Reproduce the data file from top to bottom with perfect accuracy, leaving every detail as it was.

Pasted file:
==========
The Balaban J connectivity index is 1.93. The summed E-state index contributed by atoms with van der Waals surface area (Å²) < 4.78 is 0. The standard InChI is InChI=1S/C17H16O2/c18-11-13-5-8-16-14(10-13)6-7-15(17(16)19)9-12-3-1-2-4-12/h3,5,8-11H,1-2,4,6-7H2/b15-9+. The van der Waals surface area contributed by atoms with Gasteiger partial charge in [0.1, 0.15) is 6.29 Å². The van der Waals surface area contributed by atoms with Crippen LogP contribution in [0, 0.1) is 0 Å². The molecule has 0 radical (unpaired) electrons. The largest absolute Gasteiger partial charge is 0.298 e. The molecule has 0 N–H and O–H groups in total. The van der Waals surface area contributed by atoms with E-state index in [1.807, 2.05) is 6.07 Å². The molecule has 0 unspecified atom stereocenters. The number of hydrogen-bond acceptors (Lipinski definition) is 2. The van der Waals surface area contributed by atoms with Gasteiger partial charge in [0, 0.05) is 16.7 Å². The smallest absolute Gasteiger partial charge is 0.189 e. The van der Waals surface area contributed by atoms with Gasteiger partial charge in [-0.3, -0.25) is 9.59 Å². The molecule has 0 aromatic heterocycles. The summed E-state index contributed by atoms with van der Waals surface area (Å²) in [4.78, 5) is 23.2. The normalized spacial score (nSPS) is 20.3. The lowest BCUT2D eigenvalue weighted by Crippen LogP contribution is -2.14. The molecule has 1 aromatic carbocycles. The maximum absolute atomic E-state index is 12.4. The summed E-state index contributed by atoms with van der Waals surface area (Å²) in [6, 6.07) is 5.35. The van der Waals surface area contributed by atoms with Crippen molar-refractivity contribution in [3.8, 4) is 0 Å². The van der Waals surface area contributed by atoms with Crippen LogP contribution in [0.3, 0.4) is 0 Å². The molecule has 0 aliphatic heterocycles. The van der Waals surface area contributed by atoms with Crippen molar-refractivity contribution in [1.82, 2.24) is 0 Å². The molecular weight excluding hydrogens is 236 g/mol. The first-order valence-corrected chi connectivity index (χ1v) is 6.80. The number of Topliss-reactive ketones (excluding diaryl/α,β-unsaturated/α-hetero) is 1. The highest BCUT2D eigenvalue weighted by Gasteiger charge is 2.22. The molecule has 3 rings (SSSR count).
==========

The Balaban J connectivity index is 1.93. The summed E-state index contributed by atoms with van der Waals surface area (Å²) < 4.78 is 0. The standard InChI is InChI=1S/C17H16O2/c18-11-13-5-8-16-14(10-13)6-7-15(17(16)19)9-12-3-1-2-4-12/h3,5,8-11H,1-2,4,6-7H2/b15-9+. The van der Waals surface area contributed by atoms with Gasteiger partial charge in [0.1, 0.15) is 6.29 Å². The van der Waals surface area contributed by atoms with Crippen LogP contribution in [0, 0.1) is 0 Å². The molecule has 0 radical (unpaired) electrons. The largest absolute Gasteiger partial charge is 0.298 e. The molecule has 0 N–H and O–H groups in total. The van der Waals surface area contributed by atoms with E-state index in [1.807, 2.05) is 6.07 Å². The molecule has 0 unspecified atom stereocenters. The number of hydrogen-bond acceptors (Lipinski definition) is 2. The van der Waals surface area contributed by atoms with Gasteiger partial charge in [0, 0.05) is 16.7 Å². The smallest absolute Gasteiger partial charge is 0.189 e. The van der Waals surface area contributed by atoms with Gasteiger partial charge in [-0.3, -0.25) is 9.59 Å². The molecule has 0 aromatic heterocycles. The summed E-state index contributed by atoms with van der Waals surface area (Å²) in [4.78, 5) is 23.2. The normalized spacial score (nSPS) is 20.3. The lowest BCUT2D eigenvalue weighted by Crippen LogP contribution is -2.14. The molecule has 1 aromatic carbocycles. The maximum absolute atomic E-state index is 12.4. The summed E-state index contributed by atoms with van der Waals surface area (Å²) in [6, 6.07) is 5.35. The van der Waals surface area contributed by atoms with Crippen molar-refractivity contribution in [3.8, 4) is 0 Å². The van der Waals surface area contributed by atoms with Crippen LogP contribution in [0.3, 0.4) is 0 Å². The molecule has 0 aliphatic heterocycles. The van der Waals surface area contributed by atoms with Crippen molar-refractivity contribution in [1.82, 2.24) is 0 Å². The molecular weight excluding hydrogens is 236 g/mol. The first-order valence-corrected chi connectivity index (χ1v) is 6.80. The number of Topliss-reactive ketones (excluding diaryl/α,β-unsaturated/α-hetero) is 1. The highest BCUT2D eigenvalue weighted by Gasteiger charge is 2.22. The molecule has 3 rings (SSSR count).